Keep Your Head Up

Words by Aliya King Neil

Illustrated by Charly Palmer

Sometimes the advice to “keep your head up” is harder to follow than other days. “D” is having such a day.

The “scrunchy” day begins with D oversleeping and it pretty much goes downhill from there. Readers get the impression that D is familiar with scrunchy days, as he tries to talk himself into turning the day around. But one stumble after another and D’s “Bad Day” face slips out. Eventually, he has a meltdown and off to the principal’s office he goes.

It turns out that D is quite familiar with Miss King, the principal.Her office that seems to be a gentle and safe place for a boy having a bad day. Although Miss King calls D’s parents, there’s no harsh scolding from any of the adults. D is reminded that some days don’t get better, even when you try to keep your head up. This day was particularly scrunchy and D admits that he doesn’t really want to repeat those words. But the adults in his life remind him that it’s okay as long as he wants to try.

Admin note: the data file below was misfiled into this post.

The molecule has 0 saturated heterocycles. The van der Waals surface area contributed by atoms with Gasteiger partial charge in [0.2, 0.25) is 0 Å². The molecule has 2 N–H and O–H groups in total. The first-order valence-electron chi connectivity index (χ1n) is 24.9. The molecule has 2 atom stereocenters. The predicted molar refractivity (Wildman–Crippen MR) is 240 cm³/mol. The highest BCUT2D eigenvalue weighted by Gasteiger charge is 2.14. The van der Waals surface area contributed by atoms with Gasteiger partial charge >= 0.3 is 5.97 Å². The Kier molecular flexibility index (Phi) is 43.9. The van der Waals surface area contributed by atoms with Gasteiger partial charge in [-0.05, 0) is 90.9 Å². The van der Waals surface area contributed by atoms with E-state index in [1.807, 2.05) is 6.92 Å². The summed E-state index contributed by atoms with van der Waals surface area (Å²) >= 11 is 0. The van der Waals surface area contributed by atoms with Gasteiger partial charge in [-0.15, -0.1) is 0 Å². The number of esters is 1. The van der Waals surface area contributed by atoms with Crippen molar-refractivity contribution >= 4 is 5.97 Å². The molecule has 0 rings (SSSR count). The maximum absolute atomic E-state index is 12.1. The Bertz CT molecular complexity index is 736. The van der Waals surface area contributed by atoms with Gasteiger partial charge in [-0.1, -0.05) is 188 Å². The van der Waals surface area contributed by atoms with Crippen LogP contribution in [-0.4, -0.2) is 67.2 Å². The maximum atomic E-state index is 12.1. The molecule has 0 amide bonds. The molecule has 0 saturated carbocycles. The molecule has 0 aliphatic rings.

The illustrations beautifully enhance the unfolding of D’s scrunchy day. Parents and teachers can use this book to kick off a discussion of bad moods and bad days. I love the word “scrunchy” and adults may encourage children to list words they use to describe days when everything sems to go wrong. On its own, it’s an entertaining book for children as it explores emotions without becoming preachy. I recommend this for 2nd through 5th grade students.

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